Rebecca Hall for The Town
Comment: Thank god that not all bank tellers got replaced by ATMs. Those killer freckles swooned plenty in of fans of Vicky Cristina Barcelona, I’m throwing the dice on this film as a whole, my thinking is it might compete with the big guys in September and benefit from a possible TIFF spotlight. Hall will play a bank teller who basically attracts two sets of eyes in which I beleive belong to Ben Affleck and Jeremy Renner.

Dark horse picks:

Jacki Weaver for Animal Kingdom
Comment: At first, Weaver’s oddball character is somewhat lost in the backdrop until she effectively changes the decor of this Aussie pic with a character that lingers well after the film has ended. I think SPC releases this at the midway point. 

Lesley Manville for Another Year
Comment: It’s a given that a Mike Leigh film will hold some powerful lead and supporting performances. Manville fits that description.

Bryce Dallas Howard for Hereafter
Comment: Clint Eastwood films play especially well for the Academy voters, but for the time being, Howard’s character and her involvement are questions marks only.

Naomi Watts for Mother and Child
Comment: If Academy members remember this complex character from last year’s TIFF or this year’s Sundance or this May (which is when SPC releases the picture) then Watts could add this to her only other previous acting nod for 2003’s 21 Grams, but something tells me that it is her part in a political thriller alongside Sean Penn that should get that second nod.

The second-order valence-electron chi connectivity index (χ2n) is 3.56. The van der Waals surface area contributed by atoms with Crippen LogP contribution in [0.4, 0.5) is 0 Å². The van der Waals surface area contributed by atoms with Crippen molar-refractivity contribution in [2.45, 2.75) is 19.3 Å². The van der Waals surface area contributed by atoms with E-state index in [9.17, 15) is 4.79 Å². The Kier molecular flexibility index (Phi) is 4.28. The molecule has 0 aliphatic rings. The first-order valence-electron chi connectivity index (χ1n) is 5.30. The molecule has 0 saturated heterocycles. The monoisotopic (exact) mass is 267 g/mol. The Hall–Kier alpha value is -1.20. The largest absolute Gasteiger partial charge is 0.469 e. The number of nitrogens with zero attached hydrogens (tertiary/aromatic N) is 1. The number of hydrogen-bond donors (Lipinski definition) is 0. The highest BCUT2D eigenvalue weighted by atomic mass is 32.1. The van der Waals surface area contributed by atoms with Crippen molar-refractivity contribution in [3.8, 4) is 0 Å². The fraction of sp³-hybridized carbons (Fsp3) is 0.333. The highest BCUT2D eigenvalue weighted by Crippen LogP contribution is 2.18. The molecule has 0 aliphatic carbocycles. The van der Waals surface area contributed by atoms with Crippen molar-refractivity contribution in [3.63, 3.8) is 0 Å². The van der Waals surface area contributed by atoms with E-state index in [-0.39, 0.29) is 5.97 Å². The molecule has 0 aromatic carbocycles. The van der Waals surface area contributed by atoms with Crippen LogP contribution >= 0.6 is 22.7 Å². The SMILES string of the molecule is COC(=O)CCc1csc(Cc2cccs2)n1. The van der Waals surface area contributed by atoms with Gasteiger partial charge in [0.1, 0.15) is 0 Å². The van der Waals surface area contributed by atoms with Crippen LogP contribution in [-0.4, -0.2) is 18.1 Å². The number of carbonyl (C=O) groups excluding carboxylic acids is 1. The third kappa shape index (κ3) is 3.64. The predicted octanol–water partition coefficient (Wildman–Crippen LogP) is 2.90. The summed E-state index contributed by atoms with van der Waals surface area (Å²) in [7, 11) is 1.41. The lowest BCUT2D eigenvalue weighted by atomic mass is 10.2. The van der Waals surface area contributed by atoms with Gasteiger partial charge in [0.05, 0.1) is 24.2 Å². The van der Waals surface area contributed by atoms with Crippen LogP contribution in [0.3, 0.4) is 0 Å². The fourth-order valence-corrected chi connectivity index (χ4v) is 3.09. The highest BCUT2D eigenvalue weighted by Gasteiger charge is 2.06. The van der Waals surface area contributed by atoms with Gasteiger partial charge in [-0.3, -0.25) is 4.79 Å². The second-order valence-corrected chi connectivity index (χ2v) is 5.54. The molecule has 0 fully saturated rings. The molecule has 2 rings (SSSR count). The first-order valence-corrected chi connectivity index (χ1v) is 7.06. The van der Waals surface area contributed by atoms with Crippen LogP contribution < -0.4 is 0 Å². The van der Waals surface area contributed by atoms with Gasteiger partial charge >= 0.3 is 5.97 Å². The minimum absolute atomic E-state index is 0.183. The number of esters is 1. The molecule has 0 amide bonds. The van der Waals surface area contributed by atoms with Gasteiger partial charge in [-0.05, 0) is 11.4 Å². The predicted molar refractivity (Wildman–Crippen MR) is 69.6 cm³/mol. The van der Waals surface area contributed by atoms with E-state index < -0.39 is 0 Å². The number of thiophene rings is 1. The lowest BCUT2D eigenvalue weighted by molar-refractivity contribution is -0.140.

Amber Heard for The Rum Diary
Comment: Center of a love triangle between Johnny Depp and Aaron Eckhart’s character, with significant screen time, Heard’s character of Chenault could attract significant attention from men’s heart and voting members. A campaign will be mounted after it probably screens and gets bought in Cannes.

Saoirse Ronan for The Way Back
Comment: A film that is distinctly driven by the presence of male characters, I think Ronan has a pretty good chance for a second Best Supporting nod after Atonement

Of course, I’d like to know your thoughts & let us know what you think might be missing.

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Eric Lavallée is the founder, CEO, editor-in-chief, film journalist, and critic at IONCINEMA.com, established in 2000. A regular at Sundance, Cannes, and Venice, Eric holds a BFA in film studies from the Mel Hoppenheim School of Cinema. In 2013, he served on the narrative competition jury at the SXSW Film Festival. He was an associate producer on Mark Jackson’s "This Teacher" (2018 LA Film Festival, 2018 BFI London). In 2022, he was a New Flesh Juror for Best First Feature at the Fantasia International Film Festival. Current top films for 2023 include The Zone of Interest (Glazer), Inside the Yellow Cocoon Shell (Pham Thien An), Totem (Lila Avilés), La Chimera (Alice Rohrwacher), All Dirt Roads Taste of Salt (Raven Jackson).